Showing 1–10 of 65 comments
‘Pretty standard corporate benefits package’
‘Vacation is standard for the industry (which is fair). Nice that overtime can be banked at some offices and taken as additional time off. There are also personal days each quarter. ’
‘4% match, free money once eligible and good for total rewards’
Free lunches, fitness bursary, personal days
Working on improving things but a long ways to go. Benefits are not great here.
Benefits not very good, hardly any coverage
Health benefits are minimal, but leave policies are flexible.
Nothing worst that can be said
Docked for time off and pension takes a year before it kicks in
complete package. Health benefits could be more generous.
The benefits package was good
For vacation, I believe most people start off with 3 weeks. It takes five years or a promotion to get 4 weeks, and then ten years to get 5 weeks (which is kind of insane). Partners again, operate on a different scale than the non-partners. The personal days are super great (one per quarter, use it or lose it) and something that seems somewhat unique to MNP. You also get six sick days per year (lean!) but on the plus side they're accrued and carried over from year to year. You can also borrow against vacation or sick time and earn it back. Of course, MNP is also famous for offering paid OT (with approval) that can be paid out, but more often, you're encouraged to take additional time off. The health / dental / vision benefits are pretty lean but not unlike other companies I've worked at (i.e. not great, but not any worse than anywhere else). Partners get better benefits than regular employees. On the plus side, your benefits are fully paid for as an employee, although I seem to recall you have to pay for your family's dental premiums (not your own), and you can top up their basic life insurance options. They also have a program where you get a certain amount of money per year (depending on title) that you can put toward lifestyle activities such as gym memberships, class passes, massage therapy (once your benefits are done), or even classes for things like dance or art, or joining a rec sports league. Basically anything that goes toward a better work/life balance. That amount is paid out / limited to a certain amount per quarter and they only pay 80% of it. So for example, if your total credit was $500 for the year, you'd have $125 per quarter. If you signed up for a one-month bootcamp for $100, they'd pay $80 for it that quarter, and you'd have $45 to spend for the rest of the quarter. The math does make it a little hard to max out the benefit, unless you're just applying it to an annual gym membership. Maternity leave, they offer you a top up to receive 80% of your salary (on top of your EI benefits) for the first 17 weeks, although you are supposed to return to work for a full year to not have to pay any of that back. I do know someone who left the firm within two months of returning who had to pay close to the full amount back, but I know someone else who was there for closer to a year and they didn't have to pay anything back. There is also an RRSP matching program which is fantastic that you can opt into; you give up a small amount of your salary each cheque and they match it for you, which lead to me having a pretty robust LIRA by the time I was done working there. Bonuses do exist but on a random, discretionary basis - there isn't a 'bonus program' to work toward by any means. There is money available for training opportunities like conferences and classes, but honestly, it was pretty random when and how those opportunities were paid for. You basically pitched for it and they'd approve it or not with little clarity as to why. Not many other benefits to report on, from a non-Partner standpoint. The company is generally pretty good about letting people work from home or duck out for appointments, there's free drinks in some offices, lots of little office perks (particularly during busy season) and celebrations to partake in, but on a day-to-day basis, the benefits are as above.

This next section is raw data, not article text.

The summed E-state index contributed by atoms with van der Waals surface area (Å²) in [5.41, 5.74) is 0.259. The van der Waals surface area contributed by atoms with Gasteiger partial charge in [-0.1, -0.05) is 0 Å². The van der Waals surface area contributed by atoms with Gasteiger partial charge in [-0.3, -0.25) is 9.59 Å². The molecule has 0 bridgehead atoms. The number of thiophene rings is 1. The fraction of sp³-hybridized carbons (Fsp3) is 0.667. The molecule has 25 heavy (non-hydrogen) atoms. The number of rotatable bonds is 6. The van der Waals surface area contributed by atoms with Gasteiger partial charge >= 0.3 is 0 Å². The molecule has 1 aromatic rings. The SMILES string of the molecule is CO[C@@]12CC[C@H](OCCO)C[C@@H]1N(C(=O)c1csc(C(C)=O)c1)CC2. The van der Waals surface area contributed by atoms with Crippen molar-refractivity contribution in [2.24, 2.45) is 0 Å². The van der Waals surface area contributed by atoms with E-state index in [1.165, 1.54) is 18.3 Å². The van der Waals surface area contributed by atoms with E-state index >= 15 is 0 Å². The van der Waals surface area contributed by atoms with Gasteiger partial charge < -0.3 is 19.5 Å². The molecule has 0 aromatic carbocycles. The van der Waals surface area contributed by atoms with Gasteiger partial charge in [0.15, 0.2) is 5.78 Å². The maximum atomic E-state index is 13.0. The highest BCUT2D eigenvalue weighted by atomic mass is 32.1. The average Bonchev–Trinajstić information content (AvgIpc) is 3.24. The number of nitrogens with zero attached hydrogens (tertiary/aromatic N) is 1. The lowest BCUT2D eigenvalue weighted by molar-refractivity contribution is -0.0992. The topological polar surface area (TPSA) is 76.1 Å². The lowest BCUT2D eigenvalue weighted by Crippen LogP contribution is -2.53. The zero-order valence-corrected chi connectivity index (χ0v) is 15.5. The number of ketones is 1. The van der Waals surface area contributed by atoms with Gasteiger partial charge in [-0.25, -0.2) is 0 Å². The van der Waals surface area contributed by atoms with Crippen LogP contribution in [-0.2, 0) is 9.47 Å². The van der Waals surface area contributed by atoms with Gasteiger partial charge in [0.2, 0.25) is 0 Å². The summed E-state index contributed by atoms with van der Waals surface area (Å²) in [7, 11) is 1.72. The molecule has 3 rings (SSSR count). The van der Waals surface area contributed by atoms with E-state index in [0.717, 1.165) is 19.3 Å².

Good drug and dental. Poor vision, massage, psychiatric. A lot of fairly superfluous options. Pension funds matching, decent leave options, etc. Benefits plan is nothing special but not bad overall.
List based on reports from current and former employees. It may not be complete.
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